the snake that plays “possum”

While looking for Sandhill Cranes and warblers out at Sherburne National Wildlife Refuge the other day, we ran into a field biologist from the Department of Natural Resources who was releasing an Eastern Hognose snake.

The snake had just been implanted with a location transmitter that will allow DNR biologists to track this animal and find out more about its home range and preferred habitat.

This snake had just been implanted with a very small location transmitter that will allow DNR biologists to track this animal and find out more about its home range and preferred habitat.  This is apparently a large size for a hognose snake.

Their heads might look small, but Hognose snakes can engulf a large leopard frog or a mouse without the use of poison fangs or constriction. A set of fangs at the rear of their mouth may help them hang on to their prey as they swallow. Eastern Hognose snakes prefer toads to frogs, though.

Hognose snakes are name for the peculiar scales that give the tip of their snout a shovel appearance.

Hognose snakes are named for the peculiar scales that give the tip of their snout a shovel-like appearance.  They use their shovel-snout to dig into sandy soil and loose litter, either looking for prey or trying to escape predators.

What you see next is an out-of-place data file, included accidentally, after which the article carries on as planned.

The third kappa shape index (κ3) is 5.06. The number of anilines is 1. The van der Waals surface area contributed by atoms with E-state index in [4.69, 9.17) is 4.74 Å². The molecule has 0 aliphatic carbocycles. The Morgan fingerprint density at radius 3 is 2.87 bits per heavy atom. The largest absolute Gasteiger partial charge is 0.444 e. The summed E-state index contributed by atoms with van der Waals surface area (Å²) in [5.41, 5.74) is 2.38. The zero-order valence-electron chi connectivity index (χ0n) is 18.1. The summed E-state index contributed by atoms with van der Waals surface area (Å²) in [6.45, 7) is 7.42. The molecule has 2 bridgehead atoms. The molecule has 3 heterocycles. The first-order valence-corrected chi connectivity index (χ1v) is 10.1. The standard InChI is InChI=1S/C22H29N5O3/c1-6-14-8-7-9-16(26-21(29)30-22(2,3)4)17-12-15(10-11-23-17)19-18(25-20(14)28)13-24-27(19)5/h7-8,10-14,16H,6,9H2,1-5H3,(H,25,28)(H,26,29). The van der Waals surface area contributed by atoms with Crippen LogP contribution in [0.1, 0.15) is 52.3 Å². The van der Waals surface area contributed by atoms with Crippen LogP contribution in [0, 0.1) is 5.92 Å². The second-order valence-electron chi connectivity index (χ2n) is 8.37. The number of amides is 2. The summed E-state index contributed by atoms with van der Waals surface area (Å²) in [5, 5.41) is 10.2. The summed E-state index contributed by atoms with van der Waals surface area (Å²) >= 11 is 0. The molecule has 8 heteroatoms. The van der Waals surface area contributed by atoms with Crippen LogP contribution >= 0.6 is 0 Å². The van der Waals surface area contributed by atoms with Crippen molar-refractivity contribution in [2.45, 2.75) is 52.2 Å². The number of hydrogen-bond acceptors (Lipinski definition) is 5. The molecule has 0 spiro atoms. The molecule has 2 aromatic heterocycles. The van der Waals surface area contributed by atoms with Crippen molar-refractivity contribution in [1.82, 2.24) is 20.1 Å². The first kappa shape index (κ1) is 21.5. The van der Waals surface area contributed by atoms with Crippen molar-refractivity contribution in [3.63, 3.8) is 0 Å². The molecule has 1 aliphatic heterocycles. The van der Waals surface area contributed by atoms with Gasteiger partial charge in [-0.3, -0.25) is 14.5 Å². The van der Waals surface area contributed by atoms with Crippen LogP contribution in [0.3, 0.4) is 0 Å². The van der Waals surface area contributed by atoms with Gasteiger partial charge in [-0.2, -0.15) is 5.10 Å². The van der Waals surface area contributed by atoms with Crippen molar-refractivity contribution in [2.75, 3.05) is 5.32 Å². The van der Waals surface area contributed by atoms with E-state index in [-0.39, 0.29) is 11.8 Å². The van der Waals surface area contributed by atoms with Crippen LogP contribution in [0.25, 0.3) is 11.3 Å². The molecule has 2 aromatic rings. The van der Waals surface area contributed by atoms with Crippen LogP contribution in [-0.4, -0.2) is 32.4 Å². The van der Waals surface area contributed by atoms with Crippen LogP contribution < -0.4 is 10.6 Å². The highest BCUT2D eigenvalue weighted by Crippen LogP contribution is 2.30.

Even though they possess fangs, they are not aggressive and rarely bite when provoked. Instead, they try to bluff their way out of confrontations with potential predators. The first line of defense is to mimic the behavior of a puff adder by coiling up, inflating and flattening their neck, raising their head like a cobra and hissing as violently as a small snake can manage.

If that doesn’t scare off the would-be predator, the snake immediately tries to play dead by rolling on its back, emitting foul odors from its scent glands, excreting feces, opening its mouth widely in a death pose, and even spurting out a few drops of blood. Some predators won’t try to eat dead prey, so they might give up on the snake as a meal.

This Hognose snake tried to be more convincing by regurgitating its last meal -- a frog.

This Hognose snake tried to be more convincing by regurgitating its last meal — a frog.  Photo by Benny Mazur from Toledo, OH. [(http://creativecommons.org/licenses/by/2.0)%5D, via Wikimedia Commons

They will remain in this “death pose” for 10-15 minutes, watching the predator with their unblinking eyes.  If righted, they will immediately roll over again, “playing possum”, just like the mammal for whom the term was coined.

playing-possum-Wikipedia

An Opposum “playing possum” . From Wikipedia, http://en.wikipedia.org/wiki/Opossum

3 thoughts on “the snake that plays “possum”

    • Indeed it is. And the adaptations that go along with that will to live is pretty much what has kept me interested in science for 60+ years.

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